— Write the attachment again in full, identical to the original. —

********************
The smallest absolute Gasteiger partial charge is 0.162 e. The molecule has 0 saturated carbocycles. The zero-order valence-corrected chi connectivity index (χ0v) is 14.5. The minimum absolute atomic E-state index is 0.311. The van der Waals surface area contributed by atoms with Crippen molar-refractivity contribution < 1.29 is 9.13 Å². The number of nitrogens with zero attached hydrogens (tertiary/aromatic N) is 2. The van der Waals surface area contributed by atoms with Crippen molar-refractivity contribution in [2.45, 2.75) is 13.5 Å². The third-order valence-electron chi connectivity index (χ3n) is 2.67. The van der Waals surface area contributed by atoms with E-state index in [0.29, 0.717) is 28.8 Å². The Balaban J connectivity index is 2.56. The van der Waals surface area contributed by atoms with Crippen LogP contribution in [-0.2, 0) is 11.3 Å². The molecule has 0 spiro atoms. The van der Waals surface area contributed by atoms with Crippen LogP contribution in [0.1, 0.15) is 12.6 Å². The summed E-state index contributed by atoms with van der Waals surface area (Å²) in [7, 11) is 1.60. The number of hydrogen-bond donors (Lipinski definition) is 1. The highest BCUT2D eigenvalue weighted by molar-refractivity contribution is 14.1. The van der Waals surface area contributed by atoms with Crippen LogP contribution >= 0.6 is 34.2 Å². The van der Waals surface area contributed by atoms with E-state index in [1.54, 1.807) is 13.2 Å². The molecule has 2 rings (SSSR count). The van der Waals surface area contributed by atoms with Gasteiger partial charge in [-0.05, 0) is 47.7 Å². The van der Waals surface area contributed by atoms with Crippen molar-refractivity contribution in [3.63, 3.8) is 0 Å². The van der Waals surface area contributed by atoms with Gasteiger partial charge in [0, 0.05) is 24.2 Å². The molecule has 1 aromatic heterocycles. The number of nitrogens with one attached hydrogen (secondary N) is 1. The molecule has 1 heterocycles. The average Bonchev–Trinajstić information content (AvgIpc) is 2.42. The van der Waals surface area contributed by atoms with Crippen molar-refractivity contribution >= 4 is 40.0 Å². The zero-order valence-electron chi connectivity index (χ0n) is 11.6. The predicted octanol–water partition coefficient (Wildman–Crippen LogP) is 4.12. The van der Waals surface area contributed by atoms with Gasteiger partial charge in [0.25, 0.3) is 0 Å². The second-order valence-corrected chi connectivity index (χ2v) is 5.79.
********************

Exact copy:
The smallest absolute Gasteiger partial charge is 0.162 e. The molecule has 0 saturated carbocycles. The zero-order valence-corrected chi connectivity index (χ0v) is 14.5. The minimum absolute atomic E-state index is 0.311. The van der Waals surface area contributed by atoms with Crippen molar-refractivity contribution < 1.29 is 9.13 Å². The number of nitrogens with zero attached hydrogens (tertiary/aromatic N) is 2. The van der Waals surface area contributed by atoms with Crippen molar-refractivity contribution in [2.45, 2.75) is 13.5 Å². The third-order valence-electron chi connectivity index (χ3n) is 2.67. The van der Waals surface area contributed by atoms with E-state index in [0.29, 0.717) is 28.8 Å². The Balaban J connectivity index is 2.56. The van der Waals surface area contributed by atoms with Crippen LogP contribution in [-0.2, 0) is 11.3 Å². The molecule has 0 spiro atoms. The van der Waals surface area contributed by atoms with Crippen LogP contribution in [0.1, 0.15) is 12.6 Å². The summed E-state index contributed by atoms with van der Waals surface area (Å²) in [7, 11) is 1.60. The number of hydrogen-bond donors (Lipinski definition) is 1. The highest BCUT2D eigenvalue weighted by molar-refractivity contribution is 14.1. The van der Waals surface area contributed by atoms with Crippen LogP contribution >= 0.6 is 34.2 Å². The van der Waals surface area contributed by atoms with E-state index in [1.54, 1.807) is 13.2 Å². The molecule has 2 rings (SSSR count). The van der Waals surface area contributed by atoms with Gasteiger partial charge in [-0.05, 0) is 47.7 Å². The van der Waals surface area contributed by atoms with Crippen molar-refractivity contribution in [3.63, 3.8) is 0 Å². The van der Waals surface area contributed by atoms with Gasteiger partial charge in [0, 0.05) is 24.2 Å². The molecule has 1 aromatic heterocycles. The number of nitrogens with one attached hydrogen (secondary N) is 1. The molecule has 1 heterocycles. The average Bonchev–Trinajstić information content (AvgIpc) is 2.42. The van der Waals surface area contributed by atoms with Crippen molar-refractivity contribution >= 4 is 40.0 Å². The zero-order valence-electron chi connectivity index (χ0n) is 11.6. The predicted octanol–water partition coefficient (Wildman–Crippen LogP) is 4.12. The van der Waals surface area contributed by atoms with Gasteiger partial charge in [0.25, 0.3) is 0 Å². The second-order valence-corrected chi connectivity index (χ2v) is 5.79.